“One of the most common causes of acne vulgaris in adult women is polycystic ovary syndrome (PCOS). The hyperandrogenism and metabolic disorders present in this syndrome may contribute to the formation of blackheads, pimples, and cysts on the face, chest and back.” 

By far, acne has been my worst PCOS skin symptom. Not only did I get painful pimples regularly, they always left dark  marks or small, pitted scars. 

How to treat it:

Effective treatments for PCOS acne are a healthy diet, medication, and a consistent skincare routine. 

One research paper investigated the role of diet in treating acne associated with PCOS.

“Nutritional factors play a significant role in the pathophysiology of both acne and PCOS and have been shown to be effective therapeutic interventions. As a result, the International Guidelines recommend that dietary modification should be the first-line of treatment for all women with PCOS. The currently available evidence supports the recommendation that nutritional therapy should be the first-line of management for all adolescents and women with PCOS and acne.”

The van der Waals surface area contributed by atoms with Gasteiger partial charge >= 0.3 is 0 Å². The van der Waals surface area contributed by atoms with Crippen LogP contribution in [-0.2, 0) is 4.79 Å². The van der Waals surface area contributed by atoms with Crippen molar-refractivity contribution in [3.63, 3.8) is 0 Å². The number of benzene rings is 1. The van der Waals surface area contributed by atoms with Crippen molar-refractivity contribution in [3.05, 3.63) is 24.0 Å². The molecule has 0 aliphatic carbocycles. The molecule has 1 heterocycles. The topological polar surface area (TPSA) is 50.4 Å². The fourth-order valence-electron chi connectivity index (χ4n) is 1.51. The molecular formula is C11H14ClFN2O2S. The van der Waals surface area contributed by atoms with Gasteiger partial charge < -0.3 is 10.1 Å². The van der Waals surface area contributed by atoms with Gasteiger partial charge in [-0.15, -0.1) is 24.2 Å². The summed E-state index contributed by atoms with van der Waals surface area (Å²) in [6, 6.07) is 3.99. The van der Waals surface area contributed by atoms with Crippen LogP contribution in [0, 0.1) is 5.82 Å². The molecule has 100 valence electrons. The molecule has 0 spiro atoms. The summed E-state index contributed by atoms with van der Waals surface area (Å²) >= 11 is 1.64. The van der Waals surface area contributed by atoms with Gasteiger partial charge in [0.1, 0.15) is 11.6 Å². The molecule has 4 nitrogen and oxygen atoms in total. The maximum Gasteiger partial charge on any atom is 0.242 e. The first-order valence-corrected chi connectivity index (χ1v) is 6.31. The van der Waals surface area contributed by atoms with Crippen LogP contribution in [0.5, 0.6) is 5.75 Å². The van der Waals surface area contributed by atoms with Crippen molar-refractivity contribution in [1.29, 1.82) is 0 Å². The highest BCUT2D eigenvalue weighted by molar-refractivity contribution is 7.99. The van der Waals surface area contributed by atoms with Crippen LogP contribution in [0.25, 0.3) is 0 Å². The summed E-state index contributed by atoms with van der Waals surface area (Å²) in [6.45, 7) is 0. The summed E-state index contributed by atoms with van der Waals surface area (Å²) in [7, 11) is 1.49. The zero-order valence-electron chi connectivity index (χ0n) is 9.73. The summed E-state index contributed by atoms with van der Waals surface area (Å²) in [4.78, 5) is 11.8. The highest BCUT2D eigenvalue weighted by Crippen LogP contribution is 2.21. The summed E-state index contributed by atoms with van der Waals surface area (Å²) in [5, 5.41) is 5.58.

Insulin-sensitising medication like Metformin is commonly prescribed to treat PCOS. One study found metformin improves acne. 

Birth control pills are another option. According to this paper, hormonal contraceptives can improve acne and hirsitutism because it changes the hormones in the body. These pills release a combination of hormones like oestrogen and progestin into the body, lowering testosterone levels

You could also use retinoids, derived from vitamin A. Research has shown that topical retinoids can improve acne because it reduces sebum production and inflammation.

Hormonal supplements, like inositol, can also treat acne. While supplements designed to improve gut health, such as a probiotic may also promote healthy skin, according to this research paper.